Tour And Explore With Outrider USA
MRV: The Buzz, Your RV Lifestyle Insider. Written By: Olivia Richman
Touring The City: Outrider USA
Founded In 2009 By Tommy Ausherman And Daniel Rhyne And Was Created To Give Tourists An Easy Way To Tour A City Or Town
Arguably one of the best parts about vacationing is exploring a town or city; Not just the museums and high-rated restaraunts, but finding the place's heart and soul, the streets where locals flock, the little shops and spots that make it unique and make it what it is. There is one vehicle that's perfect for exactly that kind of thing: The Alpha, an electric adventure vehicle by Outrider USA. With the wind whipping through the driver's hair as they cruise down the side streets, there's no other experience quite like it.
More interested in staying off the grid? Outrider USA has that covered too, with the Horizon, an off-road machine made for skillfully manuvering through trails in the woods, forest or mountains. Both adventure vehicles have been a huge hit with RVers and other people looking for an exciting vacation and it's easy to see why.
With a lithium battery that allows riders to travel over 100 miles on a single charge and a top speed of over 45 miles per hour, the Alpha is a nice alternative to a car or motorcycle, easier to tow behind an RV than the former.
“If you're parked out in a campsite outside of town and have an RV set up, you can take the Alpha and ride it into town almost as quick as a car, but a lot more fun,” noted Co-Founder Tommy Ausherman. “It's a great way to tour a city. It's like touring a city on a bike, but covering more ground. You can pedal at a low speed and check out the streets and see what's happening, without having to deal with parking.”
There are not any other vehicles on the market right now like the Alpha. It's more than a bicycle, more than a motorcycle. Often compared to a motorcycle, Ausherman is quick to point out the key differences: “With the Alpha, you can truly check out the downtown area of a town or city. You can get on smaller side paths, mix and mingle. You can pedal around, avoiding traffic. You can also crank up the power and get somewhere really fast, getting groceries for the campground. It's the best of both worlds.”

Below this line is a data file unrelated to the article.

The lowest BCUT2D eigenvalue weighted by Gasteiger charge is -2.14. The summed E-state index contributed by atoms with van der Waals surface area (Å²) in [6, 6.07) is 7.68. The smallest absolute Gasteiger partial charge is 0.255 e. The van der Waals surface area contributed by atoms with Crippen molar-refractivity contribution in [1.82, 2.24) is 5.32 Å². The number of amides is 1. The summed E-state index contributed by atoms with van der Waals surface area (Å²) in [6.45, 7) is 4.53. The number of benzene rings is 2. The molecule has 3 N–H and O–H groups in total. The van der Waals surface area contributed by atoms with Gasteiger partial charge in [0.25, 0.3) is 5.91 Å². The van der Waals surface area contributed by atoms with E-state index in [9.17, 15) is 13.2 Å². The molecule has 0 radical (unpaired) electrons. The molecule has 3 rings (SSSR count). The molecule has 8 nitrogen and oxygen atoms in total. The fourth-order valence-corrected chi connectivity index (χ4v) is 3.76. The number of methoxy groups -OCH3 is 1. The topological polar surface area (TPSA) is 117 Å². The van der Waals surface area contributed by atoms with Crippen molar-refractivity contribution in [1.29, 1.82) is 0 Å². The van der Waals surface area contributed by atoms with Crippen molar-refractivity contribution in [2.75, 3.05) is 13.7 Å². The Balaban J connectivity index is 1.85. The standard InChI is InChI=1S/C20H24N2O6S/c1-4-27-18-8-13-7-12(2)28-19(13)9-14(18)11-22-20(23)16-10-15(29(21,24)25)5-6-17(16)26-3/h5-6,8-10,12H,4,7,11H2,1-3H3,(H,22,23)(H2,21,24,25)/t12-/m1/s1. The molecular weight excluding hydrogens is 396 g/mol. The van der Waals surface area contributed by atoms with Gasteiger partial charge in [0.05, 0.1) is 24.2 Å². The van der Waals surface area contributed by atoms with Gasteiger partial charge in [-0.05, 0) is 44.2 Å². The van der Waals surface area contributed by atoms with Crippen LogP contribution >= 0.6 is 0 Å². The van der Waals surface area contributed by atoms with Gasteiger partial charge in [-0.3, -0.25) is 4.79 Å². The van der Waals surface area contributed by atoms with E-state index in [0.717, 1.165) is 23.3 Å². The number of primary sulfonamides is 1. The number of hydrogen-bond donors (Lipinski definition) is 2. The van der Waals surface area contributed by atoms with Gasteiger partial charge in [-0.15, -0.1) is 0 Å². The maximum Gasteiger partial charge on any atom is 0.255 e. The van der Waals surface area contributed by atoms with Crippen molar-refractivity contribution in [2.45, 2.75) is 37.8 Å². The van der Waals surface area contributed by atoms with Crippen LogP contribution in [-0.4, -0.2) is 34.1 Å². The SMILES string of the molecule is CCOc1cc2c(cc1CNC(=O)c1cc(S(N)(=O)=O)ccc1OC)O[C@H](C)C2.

For people looking to explore the
wilderness, the Horizon is another vehicle like no other. It allows the
rider to go on an off-road adventure for hours and hours in comfort.
It's also easier to transport than a motorcycle or RV: The Horizon can
be carried on the hitch rack of an RV.
It may sound like the Alpha and Horizon are simple, recreational vehicles. The price point ($9,900 to almost $13,000) may seem a bit steep, but both adventure vehicles are engineering marvels. The Alpha is the fastest sub-100 pound vehicle in history, setting a record with 85.9 miles per hour without aerodynamic fairing. It's also on record as having the longest range, 150-plus miles at 20 miles per hour with 4 kWh battery. The Alpha also traveled the furthest distance in 12 hours, a whopping 225 miles. It's also the Pike's Peak Hill Climb Champion, going over 31 miles per hour on average with a seven percent average grade.
While this is all truly astounding, these records were actually the reason Ausherman and co-founder Daniel Rhyne almost left the company after it was founded in 2009.
For the first few years the two were focused on the vehicles' performance. There was a stigma in the market in the early 2000s, labeling electric vehicles as “slow, wimpy and boring.” They chased record after record, proving to themselves and the world that electric vehicles could have power, endurance and excitement. They “pushed the limits of performance.” But Ausherman felt they were still lacking a purpose.